Another big breakthrough was the invention of the Perkins Brailler, also called a braille typewriter. Braille helps blind people to read and write by using a series of dots on paper to represent letters. The Perkins Brailler was invented by David Abraham in 1951 after years of experimentation. By 1977, there were 100,000 Perkins Braillers for sale worldwide.

In the 1980’s, Perkins changed in two significant ways. First, in 1982, Perkins started accepting people with disabilities other than blindness. This made it possible for people of many disabilities to get a good education with all of the help that they need. Later, in 1988, Perkins expanded worldwide. A grant by the Conrad N. Hilton Foundation made it possible to spread the school’s influence throughout the country and in 50 developing nations.

Helen Keller spoke very highly of Perkins. She said, “I joined the little blind children in their work and play, and talked continually. I was delighted to find that nearly all of my new friends could spell with their fingers. Oh, what happiness! To talk freely with other children! To feel at home in the great world!” (McGinnity, etc). Before Keller was taught, she lived years of her life feeling frustrated. Anne Sullivan, her mentor, and Perkins gave her the happiness she needed through education and the ability to interact with people who were struggling in similar ways. After leaving Perkins, she became a famous activist for the rights of women and people with disabilities. Keller would not have come close to achieving what she did without the assistance of Perkins.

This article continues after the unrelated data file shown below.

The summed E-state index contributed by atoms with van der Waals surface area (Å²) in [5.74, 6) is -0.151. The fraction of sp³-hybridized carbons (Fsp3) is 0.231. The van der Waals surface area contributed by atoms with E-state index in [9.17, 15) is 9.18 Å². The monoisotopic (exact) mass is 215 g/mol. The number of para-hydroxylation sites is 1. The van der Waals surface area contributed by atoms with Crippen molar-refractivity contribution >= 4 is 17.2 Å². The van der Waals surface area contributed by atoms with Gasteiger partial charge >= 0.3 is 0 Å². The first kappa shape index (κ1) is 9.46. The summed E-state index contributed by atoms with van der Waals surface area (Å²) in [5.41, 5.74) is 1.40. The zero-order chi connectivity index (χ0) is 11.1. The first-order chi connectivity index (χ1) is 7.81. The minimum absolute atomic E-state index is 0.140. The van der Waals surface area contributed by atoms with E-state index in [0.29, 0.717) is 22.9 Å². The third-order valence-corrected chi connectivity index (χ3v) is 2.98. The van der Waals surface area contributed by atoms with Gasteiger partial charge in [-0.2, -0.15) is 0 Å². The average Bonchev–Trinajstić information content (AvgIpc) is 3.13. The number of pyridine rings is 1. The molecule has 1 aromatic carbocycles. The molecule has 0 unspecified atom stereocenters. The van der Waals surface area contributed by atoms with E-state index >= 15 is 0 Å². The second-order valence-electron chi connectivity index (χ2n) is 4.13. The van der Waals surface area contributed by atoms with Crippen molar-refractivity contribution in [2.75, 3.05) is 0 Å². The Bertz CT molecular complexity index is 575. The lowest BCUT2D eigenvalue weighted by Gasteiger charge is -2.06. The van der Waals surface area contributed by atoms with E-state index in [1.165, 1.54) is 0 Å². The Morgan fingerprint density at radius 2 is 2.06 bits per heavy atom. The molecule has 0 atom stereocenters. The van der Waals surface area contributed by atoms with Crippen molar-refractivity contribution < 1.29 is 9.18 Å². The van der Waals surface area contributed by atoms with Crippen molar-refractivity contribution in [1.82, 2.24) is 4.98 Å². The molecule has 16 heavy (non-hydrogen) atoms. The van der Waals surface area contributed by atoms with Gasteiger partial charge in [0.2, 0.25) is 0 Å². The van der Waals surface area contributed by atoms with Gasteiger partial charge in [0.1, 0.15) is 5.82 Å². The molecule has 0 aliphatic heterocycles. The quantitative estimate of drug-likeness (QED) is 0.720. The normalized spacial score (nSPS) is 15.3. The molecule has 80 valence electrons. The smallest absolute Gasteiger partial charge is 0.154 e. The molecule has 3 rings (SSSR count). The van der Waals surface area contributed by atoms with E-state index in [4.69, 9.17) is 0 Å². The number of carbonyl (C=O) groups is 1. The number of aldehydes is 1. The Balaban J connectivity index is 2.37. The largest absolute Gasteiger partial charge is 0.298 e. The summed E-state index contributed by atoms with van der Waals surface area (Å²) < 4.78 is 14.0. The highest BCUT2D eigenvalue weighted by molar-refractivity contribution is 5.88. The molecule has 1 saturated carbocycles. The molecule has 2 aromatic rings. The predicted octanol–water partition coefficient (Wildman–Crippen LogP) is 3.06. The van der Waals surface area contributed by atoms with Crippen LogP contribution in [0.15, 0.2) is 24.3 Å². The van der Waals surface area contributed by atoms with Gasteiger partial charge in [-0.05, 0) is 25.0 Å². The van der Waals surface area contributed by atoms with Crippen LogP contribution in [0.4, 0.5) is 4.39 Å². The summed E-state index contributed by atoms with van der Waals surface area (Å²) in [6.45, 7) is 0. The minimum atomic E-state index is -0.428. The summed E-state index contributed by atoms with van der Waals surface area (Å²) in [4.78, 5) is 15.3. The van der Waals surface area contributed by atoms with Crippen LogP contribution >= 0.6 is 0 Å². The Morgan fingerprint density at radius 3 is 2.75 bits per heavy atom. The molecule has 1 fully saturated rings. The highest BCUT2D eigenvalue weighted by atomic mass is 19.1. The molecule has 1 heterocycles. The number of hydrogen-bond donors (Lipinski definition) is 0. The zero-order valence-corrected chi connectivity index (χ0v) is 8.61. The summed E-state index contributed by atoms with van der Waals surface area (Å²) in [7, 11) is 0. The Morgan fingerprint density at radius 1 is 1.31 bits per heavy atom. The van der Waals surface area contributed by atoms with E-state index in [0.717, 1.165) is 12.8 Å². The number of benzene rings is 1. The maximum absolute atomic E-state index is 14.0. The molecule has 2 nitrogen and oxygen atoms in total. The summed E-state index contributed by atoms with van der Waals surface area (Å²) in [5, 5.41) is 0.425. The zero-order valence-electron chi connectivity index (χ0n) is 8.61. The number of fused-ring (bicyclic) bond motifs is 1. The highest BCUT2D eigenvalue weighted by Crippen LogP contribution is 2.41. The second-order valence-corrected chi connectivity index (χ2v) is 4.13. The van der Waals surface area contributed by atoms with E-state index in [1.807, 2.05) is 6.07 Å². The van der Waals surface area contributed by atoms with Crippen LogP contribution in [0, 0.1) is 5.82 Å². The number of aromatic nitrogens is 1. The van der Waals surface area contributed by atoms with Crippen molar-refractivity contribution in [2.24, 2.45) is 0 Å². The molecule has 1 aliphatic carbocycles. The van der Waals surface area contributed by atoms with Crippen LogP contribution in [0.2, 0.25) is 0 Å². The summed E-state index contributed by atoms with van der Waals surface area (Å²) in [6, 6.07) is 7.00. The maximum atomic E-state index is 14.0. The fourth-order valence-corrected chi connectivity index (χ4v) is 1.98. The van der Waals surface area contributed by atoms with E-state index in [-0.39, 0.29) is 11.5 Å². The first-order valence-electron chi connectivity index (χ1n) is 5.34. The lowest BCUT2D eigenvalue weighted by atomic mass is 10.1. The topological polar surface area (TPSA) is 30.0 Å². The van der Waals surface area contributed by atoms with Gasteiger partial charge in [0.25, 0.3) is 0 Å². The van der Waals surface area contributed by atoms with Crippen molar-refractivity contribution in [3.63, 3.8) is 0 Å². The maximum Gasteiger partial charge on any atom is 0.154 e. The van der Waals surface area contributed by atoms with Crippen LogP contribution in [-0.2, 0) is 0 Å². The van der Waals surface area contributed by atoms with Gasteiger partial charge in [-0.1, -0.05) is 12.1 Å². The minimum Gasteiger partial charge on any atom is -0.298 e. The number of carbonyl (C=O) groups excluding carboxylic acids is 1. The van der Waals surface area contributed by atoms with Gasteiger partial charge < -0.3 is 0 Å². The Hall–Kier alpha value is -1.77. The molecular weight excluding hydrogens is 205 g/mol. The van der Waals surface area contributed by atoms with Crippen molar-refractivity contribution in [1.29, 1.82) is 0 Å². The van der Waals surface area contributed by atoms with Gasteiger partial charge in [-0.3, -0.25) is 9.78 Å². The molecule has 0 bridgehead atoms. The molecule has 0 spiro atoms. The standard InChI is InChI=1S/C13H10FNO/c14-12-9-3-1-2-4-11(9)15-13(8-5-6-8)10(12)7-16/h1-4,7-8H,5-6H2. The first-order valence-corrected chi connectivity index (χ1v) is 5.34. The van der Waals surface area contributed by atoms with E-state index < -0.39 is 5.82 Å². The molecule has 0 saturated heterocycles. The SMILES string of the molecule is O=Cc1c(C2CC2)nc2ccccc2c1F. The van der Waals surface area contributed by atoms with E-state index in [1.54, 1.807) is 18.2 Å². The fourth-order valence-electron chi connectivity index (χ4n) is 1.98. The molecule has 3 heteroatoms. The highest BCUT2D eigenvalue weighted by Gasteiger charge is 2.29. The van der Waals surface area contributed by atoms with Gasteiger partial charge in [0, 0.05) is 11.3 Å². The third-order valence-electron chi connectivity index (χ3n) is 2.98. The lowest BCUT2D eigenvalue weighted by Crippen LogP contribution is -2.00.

In over 180 years of existence, Perkins has created a good future for hundreds of children who had a very difficult life ahead of them. When Perkins was the only school of its kind in the United States, blind people were struggling with tasks that other people could do with ease. Perkins helped people in the Watertown area, and eventually around the world, giving them hope and an education which they otherwise would not have had.

Currently, Perkins offers students the chance to study reading, writing, geography, math, science, music and sports. Their goal is to help people who are blind, or have other disabilities using innovative technology. They help over 115,000 individuals around the globe every year. They have schools in 60 countries other than the United States, and are continuing to expand. Perkins teaches people by educating them with traditional school topics as well as day to day activities and learning to navigate their environment. This results in increased opportunities of employment and supporting themselves.

Perkins School for the Blind represents Watertown as a place of great intelligence and innovation. Along with being the first school of its kind, it made many breakthroughs when it comes to educating people without sight and other disabilities. Perkins helped many blind and deafblind people who would have had difficulty in gaining self-sufficiency and independence. It is hard to imagine that a school with such a great impact worldwide could be based in our small town in Massachusetts.

Leave a Reply

Your email address will not be published. Required fields are marked *